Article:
I’m writing a little book on Derrida which is intended to be accessible to non-philosophers, and one of the challenges is to explain Derrida’s thought both faithfully and clearly. I have decided to use diagrams as one way of helping readers to grasp what Derrida is saying and, equally importantly, what he isn’t saying. I am aware that there are both advantages and disadvantages to diagramming a thinker like Derrida, the disadvantages lying not least in the way that diagrams force a spatializating paradigm on ideas and privilege their expression in terms of relations between distinct territories on a static, two-dimensional surface. Nevertheless, I am convinced that, on balance, the approach will help more people to understand more of Derrida than would otherwise be the case.

In this series of posts I want to share a number of these diagrams, both in the hope that readers of these posts might find them helpful in grappling with Derrida’s thought, and also in the hope of receiving readerly feedback to help me refine them further.

In this post I will introduce the diagrams I use to explain what Derrida does not mean by différance (and, in the final diagram, what he does mean).

Let’s back up and start with the relation between speech and writing. In the traditional Western understanding (most saliently for Derrida: Plato, Rousseau, Saussure), the meaning of speech is immediate and present, whereas the meaning of writing is distant and imperfect. We can represent this hierarchy by situating speech to the left of writing (i.e. before it, if we read from left to right) and above writing (i.e. privileged over it).

Derrida has sometimes wrongly been understood simply to be reversing the hierarchy between the two terms, putting writing in a place of privilege over speech. Such a reversal would, to be sure, change the content of the hierarchy, but it would do nothing to challenge or disrupt the hierarchical structure itself: there would still be a privileged and underprivileged term which would need deconstructing.

So Derrida does not simply privilege writing over speech. Nor, to take things a stage further, does he merely deny any difference whatsoever between the two terms, as if “speech” and “writing” could be used interchangeably:

What Derrida claims instead is that “différance” (a term I shall explain at the end of this post) is a condition of both of speech and writing (in other words: they couldn’t exist without it), but not in the sense of being something outside, anterior or separate from them, so this next diagram is still a misunderstanding of Derridean différance:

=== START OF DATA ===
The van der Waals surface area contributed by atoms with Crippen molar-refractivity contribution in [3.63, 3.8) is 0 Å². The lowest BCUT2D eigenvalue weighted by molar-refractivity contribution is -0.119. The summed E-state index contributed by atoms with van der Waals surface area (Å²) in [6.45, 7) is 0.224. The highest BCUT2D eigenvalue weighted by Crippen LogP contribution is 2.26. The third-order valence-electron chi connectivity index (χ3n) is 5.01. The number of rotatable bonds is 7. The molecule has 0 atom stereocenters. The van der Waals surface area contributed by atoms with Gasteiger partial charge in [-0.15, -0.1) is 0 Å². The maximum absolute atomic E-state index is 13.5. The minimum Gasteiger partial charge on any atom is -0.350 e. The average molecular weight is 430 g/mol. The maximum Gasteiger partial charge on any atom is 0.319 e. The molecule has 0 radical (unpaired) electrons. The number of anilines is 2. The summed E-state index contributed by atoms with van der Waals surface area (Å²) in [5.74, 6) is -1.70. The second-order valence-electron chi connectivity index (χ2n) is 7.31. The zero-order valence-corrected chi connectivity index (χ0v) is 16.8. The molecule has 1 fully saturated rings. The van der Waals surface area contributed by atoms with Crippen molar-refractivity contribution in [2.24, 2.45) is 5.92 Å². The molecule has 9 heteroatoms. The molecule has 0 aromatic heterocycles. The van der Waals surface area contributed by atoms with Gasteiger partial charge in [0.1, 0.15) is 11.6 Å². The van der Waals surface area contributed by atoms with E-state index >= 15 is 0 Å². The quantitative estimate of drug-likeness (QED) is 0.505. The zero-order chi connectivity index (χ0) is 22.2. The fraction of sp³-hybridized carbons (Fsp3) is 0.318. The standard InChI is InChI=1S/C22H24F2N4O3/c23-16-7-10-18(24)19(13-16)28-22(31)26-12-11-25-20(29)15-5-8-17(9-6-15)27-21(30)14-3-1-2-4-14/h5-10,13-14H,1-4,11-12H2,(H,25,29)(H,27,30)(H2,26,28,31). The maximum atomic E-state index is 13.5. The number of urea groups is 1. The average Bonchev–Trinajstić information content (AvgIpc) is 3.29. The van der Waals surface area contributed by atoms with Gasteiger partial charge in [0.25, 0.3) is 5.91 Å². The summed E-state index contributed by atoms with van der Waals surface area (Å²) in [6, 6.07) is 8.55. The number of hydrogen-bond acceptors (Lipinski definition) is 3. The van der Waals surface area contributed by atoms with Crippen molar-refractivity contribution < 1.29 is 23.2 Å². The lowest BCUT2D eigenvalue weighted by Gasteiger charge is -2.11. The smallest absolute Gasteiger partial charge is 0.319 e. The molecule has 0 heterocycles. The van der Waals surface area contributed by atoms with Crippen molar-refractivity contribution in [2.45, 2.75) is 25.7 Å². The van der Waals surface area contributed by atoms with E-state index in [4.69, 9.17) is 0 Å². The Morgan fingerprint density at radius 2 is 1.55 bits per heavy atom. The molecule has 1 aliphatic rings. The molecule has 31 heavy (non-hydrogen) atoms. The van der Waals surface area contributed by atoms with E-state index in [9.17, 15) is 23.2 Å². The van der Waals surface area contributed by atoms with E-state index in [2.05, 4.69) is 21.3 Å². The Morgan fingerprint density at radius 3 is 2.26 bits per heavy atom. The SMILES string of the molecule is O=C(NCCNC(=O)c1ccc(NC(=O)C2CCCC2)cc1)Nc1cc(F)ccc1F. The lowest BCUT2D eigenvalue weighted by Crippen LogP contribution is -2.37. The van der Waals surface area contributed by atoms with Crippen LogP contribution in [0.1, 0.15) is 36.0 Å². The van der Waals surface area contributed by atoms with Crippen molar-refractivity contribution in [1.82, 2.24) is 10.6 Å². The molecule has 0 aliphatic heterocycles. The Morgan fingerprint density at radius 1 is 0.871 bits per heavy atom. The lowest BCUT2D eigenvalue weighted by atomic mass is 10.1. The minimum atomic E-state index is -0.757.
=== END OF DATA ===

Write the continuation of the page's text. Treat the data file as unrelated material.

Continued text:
Différance does not precede the elements of the opposition it makes possible; it is their mode of existence, just as in traditional Western metaphysics presence itself does not precede that which is present but is rather the way in which things appear to an all-knowing consciousness: things are completely present to a God-like consciousness, without any shadows or ambiguities. It is important for us to grasp, therefore, that différance is not a thing in itself, as Derrida is at pains to stress:

What we note as différance will thus be the movement of play that “produces” (and not by something that is simply an activity) these differences, these effects of difference. This does not mean that the différance which produces differences is before them in a simple and in itself unmodified and indifferent present. Différance is the nonfull, nonsimple “origin”; it is the structured and differing origin of differences. (Speech and Phenomena, 141)

It is also important to grasp one further nuance. For traditional metaphysics, presence is how everything exists: whatever exists exists in so far as it can be immediately present to my consciousness. In the same way, différance for Derrida is the condition of possibility of my experiencing anything at all. We could think of presence and différance as the contrast not between two things but between two adverbs: according to traditional Western metaphysics, truth and meaning exist “presently,” but according to Derrida they exist “différantly.” Différance is not what there is, but how everything is:

A further point to make about this final diagram is that we do not first of all experience empty différance and then fill it with speech and writing (any more than, on the traditional view, we first experience empty presence and then fill it with things that are present). The condition of différance is retrojected from our experience of things that exist “différantly”.

So then, for Derrida everything that exists exists “différantly.” Jolly good. But what is différance? It is the condition of being according to which “there is no experience of pure presence, but only chains of differential marks” (Limited Inc, 10). Derrida coins the neologism différance to indicate that “presence” is always different from itself and deferred with relation to itself. Nothing is ever fully and exhaustively present, as if we had a God’s-eye view or a God’s-mind understanding of it, in other words as if we could see or understand it perfetly and exhaustively. Everything always has a shadow side, more to discover, an excess over and above what we can grasp of it. Derrida is not claiming, please note, that everything is always absolutely absent from our consciousness, or that we can never know or discern anything in the world in a way that is adequate for many purposes. Nor is he claiming that the objects of our experience have no meaning at all. He is claiming that everything that exists exists différantly.

The French verb différer can mean both “to differ” and “to defer,” and by changing the usual spelling of différence to différance Derrida introduces a distinction that is only discernible in writing (for the two spellings are pronounced identically). This is a challenge to the traditional Western idea that meaning is always completely present in speech but dislocated and distant in writing: in this case the nuance is only discernible in the written form. Elsewhere, Derrida calls différance an “arche-writing” (from the Greek arche, meaning “beginning” or “origin”, French: archi-écriture), the condition of non-self-presence from which both speech and writing are derived. Arche-writing is not the same as writing as opposed to speech, and différance is not the same as difference as opposed to identity; arche-writing is the condition of possibility both of speech and writing (in other words it makes them both possible in the first place), and différance is the condition of possibility both of difference and identity.